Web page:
2. Issues: “The pants-sagger put plans in action.” – Nas
Hip-Hop helped get President Obama elected, and he and the First Lady embraced it, even amidst faux outrage. The Hip-Hop community backed Colin Kaepernick’s protest against police brutality and the NFL. Last week, Kap won a settlement in his collusion lawsuit. Facing fines and fan fallout, Black WNBA players led teams taking the court in t-shirts, and kneeling to protest police brutality. Meek Mill, who opened the NBA All-Star Game on Sunday, has used his unfortunate situation to rise as the voice for prison reform, teaming up with JAY-Z, Van Jones and others to create the REFORM Alliance. 21 Savage’s recent case has made him a face of immigration reform.

3. Education: “I guarantee I will spark the brain that will change the world.” – 2Pac
Educators are using Hip-Hop to reach students. Bun B of UGK leads a course on Hip-Hop Culture and Religion at Rice University. Georgetown offered a sociology course based on JAY-Z’s lyrics, with him as a guest speaker. Harvard University, the University of California – Berkeley and the University of Washington have offered literature courses studying Tupac Shakur’s lyrics. Last year, Kendrick Lamar’s album won the Pulitzer Prize, making him the first non-classical or jazz musician to receive the honor since the awards started including music as a category in 1943, continuing to highlight the power of Hip-Hop lyrics.

4. Fashion: “Nobody had swag man, we the Rat Pack.” – Kanye West
Dapper Dan is one of the most game-changing fashion designers ever. Not surprising since he is from the capital of culture, Harlem. Gucci was not a fan of his when he was forced to close his famous Harlem clothing boutique in ’92. 25 years later, Gucci partnered with him, and he has been vocal in holding the brand accountable for its recent controversy. From Pyer Moss to PRSVR, Black-owned luxury streetwear brands are emerging and thriving. Athletic wear powerhouses have begun to take notice, partnering with brands like Oyster Holdings and Fashion Geek in cultural city centers like Chicago, for exclusive releases.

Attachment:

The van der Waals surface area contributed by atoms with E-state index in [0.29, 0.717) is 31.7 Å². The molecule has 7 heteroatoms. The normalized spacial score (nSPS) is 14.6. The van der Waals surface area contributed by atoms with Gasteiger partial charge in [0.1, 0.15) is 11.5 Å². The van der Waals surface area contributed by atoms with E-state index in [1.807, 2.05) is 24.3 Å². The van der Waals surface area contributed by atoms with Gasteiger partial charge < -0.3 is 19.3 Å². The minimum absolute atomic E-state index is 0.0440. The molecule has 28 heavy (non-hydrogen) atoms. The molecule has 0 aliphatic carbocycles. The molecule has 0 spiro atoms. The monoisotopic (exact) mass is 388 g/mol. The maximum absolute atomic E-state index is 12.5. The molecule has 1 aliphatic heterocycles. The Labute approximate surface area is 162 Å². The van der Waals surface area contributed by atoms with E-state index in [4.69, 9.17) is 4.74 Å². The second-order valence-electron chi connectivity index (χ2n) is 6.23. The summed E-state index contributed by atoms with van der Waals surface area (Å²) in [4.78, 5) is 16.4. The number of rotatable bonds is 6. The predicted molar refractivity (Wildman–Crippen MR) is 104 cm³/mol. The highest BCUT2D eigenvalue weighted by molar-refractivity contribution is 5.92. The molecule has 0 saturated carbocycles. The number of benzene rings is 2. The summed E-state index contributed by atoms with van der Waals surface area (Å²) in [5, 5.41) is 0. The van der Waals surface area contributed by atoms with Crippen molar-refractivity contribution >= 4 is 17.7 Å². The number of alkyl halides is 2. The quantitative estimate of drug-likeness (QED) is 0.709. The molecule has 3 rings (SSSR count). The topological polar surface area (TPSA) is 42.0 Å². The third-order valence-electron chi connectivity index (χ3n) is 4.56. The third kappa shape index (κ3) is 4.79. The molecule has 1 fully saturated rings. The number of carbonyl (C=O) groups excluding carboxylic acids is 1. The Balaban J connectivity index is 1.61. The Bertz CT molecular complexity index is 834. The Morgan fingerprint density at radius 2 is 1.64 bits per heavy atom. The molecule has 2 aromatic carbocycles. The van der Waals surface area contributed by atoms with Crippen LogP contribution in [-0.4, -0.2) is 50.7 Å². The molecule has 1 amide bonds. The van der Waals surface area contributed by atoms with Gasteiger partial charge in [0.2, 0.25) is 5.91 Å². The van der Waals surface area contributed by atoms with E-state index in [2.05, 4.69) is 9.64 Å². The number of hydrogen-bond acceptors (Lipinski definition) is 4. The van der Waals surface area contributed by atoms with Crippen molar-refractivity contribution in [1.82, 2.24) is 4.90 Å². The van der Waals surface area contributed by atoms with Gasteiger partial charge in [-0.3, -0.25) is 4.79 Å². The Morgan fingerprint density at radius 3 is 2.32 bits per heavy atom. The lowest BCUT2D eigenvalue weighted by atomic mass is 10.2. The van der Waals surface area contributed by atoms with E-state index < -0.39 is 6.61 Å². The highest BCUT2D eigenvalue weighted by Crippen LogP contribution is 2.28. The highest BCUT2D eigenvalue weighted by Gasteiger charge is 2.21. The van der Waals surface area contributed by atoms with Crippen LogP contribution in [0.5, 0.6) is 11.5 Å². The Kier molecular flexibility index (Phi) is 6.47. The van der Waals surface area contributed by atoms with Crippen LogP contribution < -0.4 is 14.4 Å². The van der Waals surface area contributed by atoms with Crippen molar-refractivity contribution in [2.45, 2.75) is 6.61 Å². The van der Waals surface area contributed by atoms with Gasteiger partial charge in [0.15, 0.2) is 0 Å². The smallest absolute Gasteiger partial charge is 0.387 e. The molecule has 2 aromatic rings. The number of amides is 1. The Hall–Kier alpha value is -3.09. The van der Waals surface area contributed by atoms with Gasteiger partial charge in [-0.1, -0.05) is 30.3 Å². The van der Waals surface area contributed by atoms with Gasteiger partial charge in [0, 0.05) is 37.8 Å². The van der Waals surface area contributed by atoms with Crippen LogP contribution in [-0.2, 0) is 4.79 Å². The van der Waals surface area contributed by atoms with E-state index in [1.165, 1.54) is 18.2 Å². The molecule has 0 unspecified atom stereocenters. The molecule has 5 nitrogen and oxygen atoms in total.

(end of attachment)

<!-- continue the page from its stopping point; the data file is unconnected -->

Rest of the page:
5. Entertainment: “Industry’s shady, it needs to be taken over.” – JAY-Z
Many laughed when Kanye declared: “We culture. Rap is the new rock & roll. We the rock stars.” Then, just four years later, Hip-Hop became the most dominant music genre in America, dethroning rock & roll for the first time, and fueling the music industry’s multi-billion dollar streaming machine in the process. The Super Bowl halftime show is arguably as big as the game. This year, the performer selection was tone deaf, given that Atlanta is a Black music mecca. By contrast, the NBA had North Carolina’s own J. Cole perform at halftime of the All-Star Game in Charlotte on Sunday, and his performance was universally applauded. Atlanta has long been known as the Black entertainment capital, but it’s now officially Black Hollywood, with Tyler Perry Studios setting up shop, and Marvel recently filming on location.

Back to the photo. These guys, who came and crashed the party, are now some of the most influential people in music, fashion and pop culture. Ten years later, Kanye has a lucrative deal with Adidas—his Yeezy brand was named one of the top 10 brands in fashion. Don C’s influence was known well before Just Don collaborated with Converse, Jordan, Levi’s, Mitchell & Ness, Nike, Timberland, and Wendy’s, among others, for exclusive collections. Virgil Abloh’s Off White was named the #1 hottest fashion brand of Q3 2018, and has dropped some of the most anticipated sneaker collaborations in recent years. In 2018, he was named head Men’s Artistic Director for Louis Vuitton—making him the first African-American to lead the world’s top fashion house. Hip-Hop has, and continues to be, an underdog story of Black History in the making. While many laughed at Kanye and his crew in 2009, ten years later, it’s funny to see who got the last laugh.